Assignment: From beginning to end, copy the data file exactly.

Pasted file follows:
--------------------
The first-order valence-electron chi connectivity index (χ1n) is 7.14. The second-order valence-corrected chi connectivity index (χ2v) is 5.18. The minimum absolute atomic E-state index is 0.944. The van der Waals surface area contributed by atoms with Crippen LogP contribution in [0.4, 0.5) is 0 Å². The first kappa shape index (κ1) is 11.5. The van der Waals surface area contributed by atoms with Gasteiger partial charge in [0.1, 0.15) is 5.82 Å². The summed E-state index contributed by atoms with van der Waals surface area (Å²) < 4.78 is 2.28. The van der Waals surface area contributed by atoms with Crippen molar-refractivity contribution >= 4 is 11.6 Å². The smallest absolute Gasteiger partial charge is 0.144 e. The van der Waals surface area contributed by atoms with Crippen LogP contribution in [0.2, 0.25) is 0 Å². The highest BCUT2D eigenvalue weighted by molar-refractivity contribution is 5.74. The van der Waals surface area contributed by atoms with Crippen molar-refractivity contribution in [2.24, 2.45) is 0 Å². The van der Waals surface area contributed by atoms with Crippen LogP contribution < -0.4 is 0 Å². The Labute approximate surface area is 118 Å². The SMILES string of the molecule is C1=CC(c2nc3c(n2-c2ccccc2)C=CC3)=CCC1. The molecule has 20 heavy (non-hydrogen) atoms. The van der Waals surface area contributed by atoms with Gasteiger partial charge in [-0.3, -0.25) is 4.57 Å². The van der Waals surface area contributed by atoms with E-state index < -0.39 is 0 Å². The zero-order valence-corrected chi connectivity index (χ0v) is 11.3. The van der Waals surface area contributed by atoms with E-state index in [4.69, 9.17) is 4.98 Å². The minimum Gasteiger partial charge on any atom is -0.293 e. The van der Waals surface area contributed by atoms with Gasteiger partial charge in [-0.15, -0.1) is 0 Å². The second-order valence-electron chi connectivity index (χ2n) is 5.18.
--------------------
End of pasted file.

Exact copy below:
The first-order valence-electron chi connectivity index (χ1n) is 7.14. The second-order valence-corrected chi connectivity index (χ2v) is 5.18. The minimum absolute atomic E-state index is 0.944. The van der Waals surface area contributed by atoms with Crippen LogP contribution in [0.4, 0.5) is 0 Å². The first kappa shape index (κ1) is 11.5. The van der Waals surface area contributed by atoms with Gasteiger partial charge in [0.1, 0.15) is 5.82 Å². The summed E-state index contributed by atoms with van der Waals surface area (Å²) < 4.78 is 2.28. The van der Waals surface area contributed by atoms with Crippen molar-refractivity contribution >= 4 is 11.6 Å². The smallest absolute Gasteiger partial charge is 0.144 e. The van der Waals surface area contributed by atoms with Crippen LogP contribution in [0.2, 0.25) is 0 Å². The highest BCUT2D eigenvalue weighted by molar-refractivity contribution is 5.74. The van der Waals surface area contributed by atoms with Crippen molar-refractivity contribution in [2.24, 2.45) is 0 Å². The van der Waals surface area contributed by atoms with Crippen LogP contribution < -0.4 is 0 Å². The Labute approximate surface area is 118 Å². The SMILES string of the molecule is C1=CC(c2nc3c(n2-c2ccccc2)C=CC3)=CCC1. The molecule has 20 heavy (non-hydrogen) atoms. The van der Waals surface area contributed by atoms with Gasteiger partial charge in [-0.3, -0.25) is 4.57 Å². The van der Waals surface area contributed by atoms with E-state index < -0.39 is 0 Å². The zero-order valence-corrected chi connectivity index (χ0v) is 11.3. The van der Waals surface area contributed by atoms with E-state index in [4.69, 9.17) is 4.98 Å². The minimum Gasteiger partial charge on any atom is -0.293 e. The van der Waals surface area contributed by atoms with Gasteiger partial charge in [-0.15, -0.1) is 0 Å². The second-order valence-electron chi connectivity index (χ2n) is 5.18.